At the corner of East Fifth and Race streets stands a large bastardized apartment building, its original front door and some of its windows boarded up. Near a side door are 10 mailboxes, a few missing their lids and other parts. The mailboxes mirror the decrepit state of the building itself. Stenciled onto the plywood covering a first-floor window are the words "Stop Gentrification."
No doubt the sentiment is aimed at the development just across Race Street: a row of new, modern, brick and vinyl houses with attached garages, pristine concrete driveways and manicured lawns. The houses, with their underground utilities and front porches, are a stark contrast to the apartment building, which, judging from the eight electric meters and multiple window air conditioners, continues to be home for many.
This intersection, prominent 100 years ago when it was the main entryway into the old Kentucky Association Racetrack, today represents the two faces of the East End.
If the new houses on Race Street and the nearly 100 others that make up Equestrian View are indeed gentrification, then I say bring it on.
In fact, I can hardly wait for gentrification to spread across Race Street and consume that unattractive apartment building, along with a few other neighborhood eyesores in far worse condition.
Not all my East End neighbors will share my sentiments. After all, gentrification generally results in a displacement of poor residents — oftentimes black — to make way for more affluent residents — oftentimes white. But I submit that Equestrian View has been good for East End because it brought a diverse mix of new residents who, without the availability of new, affordable houses, would have never considered East End as a place to live.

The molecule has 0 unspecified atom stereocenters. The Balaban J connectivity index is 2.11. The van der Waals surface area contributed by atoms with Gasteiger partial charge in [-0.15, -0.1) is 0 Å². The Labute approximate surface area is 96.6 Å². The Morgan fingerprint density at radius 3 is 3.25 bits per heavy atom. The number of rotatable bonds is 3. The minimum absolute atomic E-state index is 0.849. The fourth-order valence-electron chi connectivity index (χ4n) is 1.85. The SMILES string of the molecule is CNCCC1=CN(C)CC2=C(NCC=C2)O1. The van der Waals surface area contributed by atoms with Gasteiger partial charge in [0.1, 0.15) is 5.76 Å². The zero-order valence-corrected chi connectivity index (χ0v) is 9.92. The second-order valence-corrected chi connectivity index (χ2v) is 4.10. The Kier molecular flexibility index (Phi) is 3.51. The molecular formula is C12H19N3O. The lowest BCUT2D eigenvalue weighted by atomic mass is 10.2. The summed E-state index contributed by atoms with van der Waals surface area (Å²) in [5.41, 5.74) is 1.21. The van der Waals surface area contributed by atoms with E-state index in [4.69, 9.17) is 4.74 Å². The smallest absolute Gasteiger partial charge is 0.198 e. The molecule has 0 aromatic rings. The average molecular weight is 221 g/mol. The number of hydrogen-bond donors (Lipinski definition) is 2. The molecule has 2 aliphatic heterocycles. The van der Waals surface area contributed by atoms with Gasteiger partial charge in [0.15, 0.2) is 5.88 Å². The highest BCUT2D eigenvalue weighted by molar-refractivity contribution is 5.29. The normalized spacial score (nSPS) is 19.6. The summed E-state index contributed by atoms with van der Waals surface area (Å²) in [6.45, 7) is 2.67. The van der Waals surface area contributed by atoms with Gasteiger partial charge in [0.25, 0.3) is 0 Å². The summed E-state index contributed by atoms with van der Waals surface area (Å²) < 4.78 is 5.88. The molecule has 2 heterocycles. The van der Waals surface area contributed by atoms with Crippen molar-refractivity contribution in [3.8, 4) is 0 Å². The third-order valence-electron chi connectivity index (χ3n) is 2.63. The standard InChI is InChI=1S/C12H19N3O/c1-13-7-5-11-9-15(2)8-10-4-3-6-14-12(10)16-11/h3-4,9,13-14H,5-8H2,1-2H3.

Equestrian View, and indeed the entire redevelopment of the former Bluegrass-Aspendale public housing site, has been the cornerstone of what is being called the renaissance of the East End. As a homeowner since 1994 on East Third Street, the major corridor through the East End, I welcome that renaissance, even if a byproduct of it is that we become less black and more diverse. Again, I say bring it on.
I've long advocated for more owner-occupied housing in the East End, under the theory that homeowners are more vested in the neighborhood, less transient and less likely to turn a blind eye to what goes on around them. Equestrian View, though far too suburban in appearance for my taste, is a good start.
In the interest of full disclosure, I'm hoping the change will result in increased property values, thus enriching me when I decide to put out my own for sale sign. After all, a rising tide lifts all boats.
While the brick-and-mortar projects have been vital in changing the image and reputation of the East End, so too have the many recent and ongoing initiatives to reclaim and celebrate the neighborhood's rich history. Some examples:
Bright yellow banners along Elm Tree Lane honor the East End's most iconic figures; markers inform passersby about the Kentucky Association Racetrack and William Wells Brown; the long-delayed Isaac Murphy Memorial Art Garden may soon be a reality; a painter has begun work on a mural reflecting East End history on the side of the Pac 'n Save store at East Third and Race streets.
Beyond my desire to see the general appearance of the East End improve, an even bigger desire is to see more East End residents take an active role in their neighborhood's future.
For all the projects that have been undertaken in recent years, a relatively small percentage of residents has come to the table, and an even smaller number have taken on any responsibility. There are far too many able-bodied people in the East End -- and this includes business owners -- who have yet to step to the plate.
I have on numerous occasions painted large banners and hung them throughout the neighborhood to promote everything from neighborhood meetings to lighting the community Christmas tree and the Juneteenth program. I've stopped doing this because I'm unconvinced they do anything to increase attendance, much less participation.
This degree of disengagement — rampant among new and old residents alike, homeowners and renters — is inexcusable considering all that is at stake.
I just don't buy the notion that we're too black, too poor and too disenfranchised to help ourselves.
East End resident Thomas Tolliver is a neighborhood activist.